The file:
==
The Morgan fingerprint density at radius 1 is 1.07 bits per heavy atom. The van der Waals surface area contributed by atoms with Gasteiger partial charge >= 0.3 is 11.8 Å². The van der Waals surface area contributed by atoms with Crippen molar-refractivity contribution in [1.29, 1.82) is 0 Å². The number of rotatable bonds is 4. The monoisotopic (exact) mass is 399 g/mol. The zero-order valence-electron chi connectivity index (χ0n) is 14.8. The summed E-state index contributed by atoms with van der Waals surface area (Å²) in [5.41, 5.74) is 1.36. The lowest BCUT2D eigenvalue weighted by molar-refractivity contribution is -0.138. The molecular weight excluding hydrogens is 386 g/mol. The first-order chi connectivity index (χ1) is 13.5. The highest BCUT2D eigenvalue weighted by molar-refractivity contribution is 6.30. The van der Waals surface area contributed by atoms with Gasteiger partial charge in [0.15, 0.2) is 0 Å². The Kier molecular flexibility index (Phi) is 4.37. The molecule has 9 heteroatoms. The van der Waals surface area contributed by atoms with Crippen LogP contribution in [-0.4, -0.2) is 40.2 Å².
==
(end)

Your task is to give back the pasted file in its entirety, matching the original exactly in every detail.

The Morgan fingerprint density at radius 1 is 1.07 bits per heavy atom. The van der Waals surface area contributed by atoms with Gasteiger partial charge >= 0.3 is 11.8 Å². The van der Waals surface area contributed by atoms with Crippen molar-refractivity contribution in [1.29, 1.82) is 0 Å². The number of rotatable bonds is 4. The monoisotopic (exact) mass is 399 g/mol. The zero-order valence-electron chi connectivity index (χ0n) is 14.8. The summed E-state index contributed by atoms with van der Waals surface area (Å²) in [5.41, 5.74) is 1.36. The lowest BCUT2D eigenvalue weighted by molar-refractivity contribution is -0.138. The molecular weight excluding hydrogens is 386 g/mol. The first-order chi connectivity index (χ1) is 13.5. The highest BCUT2D eigenvalue weighted by molar-refractivity contribution is 6.30. The van der Waals surface area contributed by atoms with Gasteiger partial charge in [0.15, 0.2) is 0 Å². The Kier molecular flexibility index (Phi) is 4.37. The molecule has 9 heteroatoms. The van der Waals surface area contributed by atoms with Crippen LogP contribution in [-0.4, -0.2) is 40.2 Å².